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SMILLER

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SMILLER last won the day on December 30 2019

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About SMILLER

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    Has been around for a while
  • Birthday 08/10/1958

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    Medical Laboratory Scientist
  • Location
    Saginaw, MI, USA
  • Occupation
    Generalist, mid-sized level 2 trauma center

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  1. Appreciate Kip's observations. above. Here our rationing policies involve cooperation between the four regional hospital systems along with the supplier that serves us. We have decreased transfusion thresholds for many types of patients--if a physician wants to override we are passing the request down the administrative line for approval when expedient. All hospitals are keeping inventories low voluntarily. If there is a real emergency at one of the hospitals the others will transfer stock as needed. Things are a bit better this week. Hope this is blowing over. Scott
  2. In general, an MTP policy is set up between ER, OR and the Lab. Here it was the OR and ER physicians who decided what it should include. We started with an MTP partly directed by lab results, but found it unnecessarily cumbersome in practice. For our BB, an MTP includes setting up sets of blood products until the MTP is called off. If you search here with the word "massive" you will see a number of threads that may give you a few ideas. Scott
  3. We are a smaller level 2 trauma center here. For example, we normally would want to keep our O pos inventory at 20. Today we ordered 15, they sent 2. This is the worst I've seen it in working 30 years here. Scott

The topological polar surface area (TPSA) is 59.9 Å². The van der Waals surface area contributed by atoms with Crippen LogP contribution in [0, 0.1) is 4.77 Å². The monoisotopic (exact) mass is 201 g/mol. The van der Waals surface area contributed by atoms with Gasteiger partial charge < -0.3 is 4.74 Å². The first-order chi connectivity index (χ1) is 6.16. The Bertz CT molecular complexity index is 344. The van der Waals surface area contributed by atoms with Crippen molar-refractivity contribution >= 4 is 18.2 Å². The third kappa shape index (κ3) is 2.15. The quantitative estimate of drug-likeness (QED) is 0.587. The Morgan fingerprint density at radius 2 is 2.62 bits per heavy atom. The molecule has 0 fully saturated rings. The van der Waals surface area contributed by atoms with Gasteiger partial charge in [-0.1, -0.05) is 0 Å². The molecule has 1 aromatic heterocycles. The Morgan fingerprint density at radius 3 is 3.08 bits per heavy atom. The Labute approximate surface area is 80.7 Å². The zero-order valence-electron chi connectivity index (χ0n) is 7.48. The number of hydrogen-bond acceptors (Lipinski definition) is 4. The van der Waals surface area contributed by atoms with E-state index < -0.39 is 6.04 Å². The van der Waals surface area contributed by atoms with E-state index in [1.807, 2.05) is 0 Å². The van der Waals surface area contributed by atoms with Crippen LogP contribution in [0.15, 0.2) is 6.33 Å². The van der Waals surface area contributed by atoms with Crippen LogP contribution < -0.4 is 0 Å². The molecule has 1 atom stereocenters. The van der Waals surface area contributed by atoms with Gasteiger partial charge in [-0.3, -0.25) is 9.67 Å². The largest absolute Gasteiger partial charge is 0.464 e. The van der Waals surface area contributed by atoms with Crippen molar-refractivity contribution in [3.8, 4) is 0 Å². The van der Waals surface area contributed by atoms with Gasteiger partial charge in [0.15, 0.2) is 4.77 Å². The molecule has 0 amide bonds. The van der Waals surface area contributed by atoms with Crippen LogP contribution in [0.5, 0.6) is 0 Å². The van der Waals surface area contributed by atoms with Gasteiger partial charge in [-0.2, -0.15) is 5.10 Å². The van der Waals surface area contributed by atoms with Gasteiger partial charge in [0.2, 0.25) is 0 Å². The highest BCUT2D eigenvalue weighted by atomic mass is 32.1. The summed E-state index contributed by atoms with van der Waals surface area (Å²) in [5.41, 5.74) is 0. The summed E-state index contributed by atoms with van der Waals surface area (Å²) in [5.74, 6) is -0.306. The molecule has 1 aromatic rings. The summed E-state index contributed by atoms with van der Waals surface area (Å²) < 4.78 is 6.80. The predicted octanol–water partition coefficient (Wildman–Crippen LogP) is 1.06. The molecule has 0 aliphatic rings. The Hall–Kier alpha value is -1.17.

4. Here in Michigan, we are now instituting rationing policies due to the severe shortage of available random donor blood. I was wondering how other North American facilities are doing. Scott
  5. As a nursing task, the amount for each transfusion needs to be documented, if I am not mistaken. Scott
  6. We only QC the antibody panels, both for pos and neg reactions, when they are being put into use--specifically to make sure they were not "damaged in transit". Scott
  7. Our antibody-ID section in our procedure manual has gotten a bit bloated, but only because it is reasonably comprehensive. While we, like many, use the "3x3" rule, it becomes more involved when you start looking at individual antigens and antibody characteristics. (For example, a patient that is only producing anti-E is likely to start producing anti-c after they are transfused a few times. For this reason, most labs will screen units for anti-c for c-antigen negative patients producing anti-E.) Also, there are other considerations for certain situations, (such as a patient with a previously identified antibody need not have 3 positive cells to rule it in). In general, we have a procedure that details the 3x3 step by step. Then there are individual charts, tips, and notes for common specifics regarding certain situations, such as how to get around cold agglutinins, or the use of enzymes. You should be able to figure out what to put in your procedure from looking at the AABB manual. If your current procedure for antibody ID seems totally inadequate, you may want to start from scratch. Hope this helps. Antibody ID is the most robust procedure we have in our BB manual. Scott